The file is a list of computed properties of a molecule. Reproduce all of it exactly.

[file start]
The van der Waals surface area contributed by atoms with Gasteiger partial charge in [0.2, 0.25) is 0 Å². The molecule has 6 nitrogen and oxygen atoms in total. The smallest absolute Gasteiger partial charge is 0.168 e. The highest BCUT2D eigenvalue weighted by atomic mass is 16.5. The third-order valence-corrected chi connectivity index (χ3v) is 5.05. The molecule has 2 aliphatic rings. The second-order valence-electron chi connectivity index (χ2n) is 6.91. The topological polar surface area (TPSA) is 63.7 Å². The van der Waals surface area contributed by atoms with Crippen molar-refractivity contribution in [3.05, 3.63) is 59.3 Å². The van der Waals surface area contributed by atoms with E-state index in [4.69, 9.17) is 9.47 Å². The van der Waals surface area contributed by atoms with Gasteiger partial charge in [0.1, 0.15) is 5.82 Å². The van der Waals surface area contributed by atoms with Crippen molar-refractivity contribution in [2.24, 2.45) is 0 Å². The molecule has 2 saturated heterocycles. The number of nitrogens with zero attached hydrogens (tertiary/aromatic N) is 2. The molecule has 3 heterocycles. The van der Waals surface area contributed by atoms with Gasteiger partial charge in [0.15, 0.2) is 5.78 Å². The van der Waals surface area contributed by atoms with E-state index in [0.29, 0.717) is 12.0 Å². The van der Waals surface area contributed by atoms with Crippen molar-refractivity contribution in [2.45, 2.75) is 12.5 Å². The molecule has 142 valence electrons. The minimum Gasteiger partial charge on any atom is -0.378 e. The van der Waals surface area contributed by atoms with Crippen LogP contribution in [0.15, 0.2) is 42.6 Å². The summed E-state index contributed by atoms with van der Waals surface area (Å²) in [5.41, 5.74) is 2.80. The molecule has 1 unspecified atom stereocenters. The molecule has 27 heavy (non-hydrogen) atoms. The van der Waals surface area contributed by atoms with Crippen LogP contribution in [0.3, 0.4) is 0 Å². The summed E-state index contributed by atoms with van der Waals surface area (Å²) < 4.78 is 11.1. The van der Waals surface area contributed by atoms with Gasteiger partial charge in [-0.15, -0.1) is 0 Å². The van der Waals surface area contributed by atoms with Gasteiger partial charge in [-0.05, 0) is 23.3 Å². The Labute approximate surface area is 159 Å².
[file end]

The van der Waals surface area contributed by atoms with Gasteiger partial charge in [0.2, 0.25) is 0 Å². The molecule has 6 nitrogen and oxygen atoms in total. The smallest absolute Gasteiger partial charge is 0.168 e. The highest BCUT2D eigenvalue weighted by atomic mass is 16.5. The third-order valence-corrected chi connectivity index (χ3v) is 5.05. The molecule has 2 aliphatic rings. The second-order valence-electron chi connectivity index (χ2n) is 6.91. The topological polar surface area (TPSA) is 63.7 Å². The van der Waals surface area contributed by atoms with Crippen molar-refractivity contribution in [3.05, 3.63) is 59.3 Å². The van der Waals surface area contributed by atoms with E-state index in [4.69, 9.17) is 9.47 Å². The van der Waals surface area contributed by atoms with Gasteiger partial charge in [0.1, 0.15) is 5.82 Å². The van der Waals surface area contributed by atoms with Crippen molar-refractivity contribution in [2.24, 2.45) is 0 Å². The molecule has 2 saturated heterocycles. The number of nitrogens with zero attached hydrogens (tertiary/aromatic N) is 2. The molecule has 3 heterocycles. The van der Waals surface area contributed by atoms with Gasteiger partial charge in [0.15, 0.2) is 5.78 Å². The van der Waals surface area contributed by atoms with E-state index in [0.29, 0.717) is 12.0 Å². The van der Waals surface area contributed by atoms with Crippen molar-refractivity contribution in [2.45, 2.75) is 12.5 Å². The molecule has 142 valence electrons. The minimum Gasteiger partial charge on any atom is -0.378 e. The van der Waals surface area contributed by atoms with Crippen LogP contribution in [0.15, 0.2) is 42.6 Å². The summed E-state index contributed by atoms with van der Waals surface area (Å²) in [5.41, 5.74) is 2.80. The molecule has 1 unspecified atom stereocenters. The molecule has 27 heavy (non-hydrogen) atoms. The van der Waals surface area contributed by atoms with Crippen LogP contribution in [0.3, 0.4) is 0 Å². The summed E-state index contributed by atoms with van der Waals surface area (Å²) < 4.78 is 11.1. The van der Waals surface area contributed by atoms with Gasteiger partial charge in [-0.15, -0.1) is 0 Å². The van der Waals surface area contributed by atoms with Gasteiger partial charge in [-0.05, 0) is 23.3 Å². The Labute approximate surface area is 159 Å².